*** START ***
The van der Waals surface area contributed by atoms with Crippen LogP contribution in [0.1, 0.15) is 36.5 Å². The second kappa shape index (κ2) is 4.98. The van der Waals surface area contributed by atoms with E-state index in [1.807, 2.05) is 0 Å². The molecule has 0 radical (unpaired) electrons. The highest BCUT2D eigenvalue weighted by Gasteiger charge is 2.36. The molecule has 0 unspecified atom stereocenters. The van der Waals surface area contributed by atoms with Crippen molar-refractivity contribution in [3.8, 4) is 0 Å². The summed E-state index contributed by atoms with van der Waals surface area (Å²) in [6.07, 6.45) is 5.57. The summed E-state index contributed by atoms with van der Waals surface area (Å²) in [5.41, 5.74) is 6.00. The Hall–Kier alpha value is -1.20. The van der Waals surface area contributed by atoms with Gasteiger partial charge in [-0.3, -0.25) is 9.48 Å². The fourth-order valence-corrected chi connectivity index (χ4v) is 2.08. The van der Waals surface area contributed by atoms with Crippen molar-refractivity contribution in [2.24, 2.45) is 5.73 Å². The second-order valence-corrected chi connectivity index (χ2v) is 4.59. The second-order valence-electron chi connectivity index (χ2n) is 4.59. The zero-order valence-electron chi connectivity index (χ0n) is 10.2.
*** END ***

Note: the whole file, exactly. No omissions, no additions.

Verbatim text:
The van der Waals surface area contributed by atoms with Crippen LogP contribution in [0.1, 0.15) is 36.5 Å². The second kappa shape index (κ2) is 4.98. The van der Waals surface area contributed by atoms with E-state index in [1.807, 2.05) is 0 Å². The molecule has 0 radical (unpaired) electrons. The highest BCUT2D eigenvalue weighted by Gasteiger charge is 2.36. The molecule has 0 unspecified atom stereocenters. The van der Waals surface area contributed by atoms with Crippen molar-refractivity contribution in [3.8, 4) is 0 Å². The summed E-state index contributed by atoms with van der Waals surface area (Å²) in [6.07, 6.45) is 5.57. The summed E-state index contributed by atoms with van der Waals surface area (Å²) in [5.41, 5.74) is 6.00. The Hall–Kier alpha value is -1.20. The van der Waals surface area contributed by atoms with Gasteiger partial charge in [-0.3, -0.25) is 9.48 Å². The fourth-order valence-corrected chi connectivity index (χ4v) is 2.08. The van der Waals surface area contributed by atoms with Crippen molar-refractivity contribution in [2.24, 2.45) is 5.73 Å². The second-order valence-corrected chi connectivity index (χ2v) is 4.59. The second-order valence-electron chi connectivity index (χ2n) is 4.59. The zero-order valence-electron chi connectivity index (χ0n) is 10.2.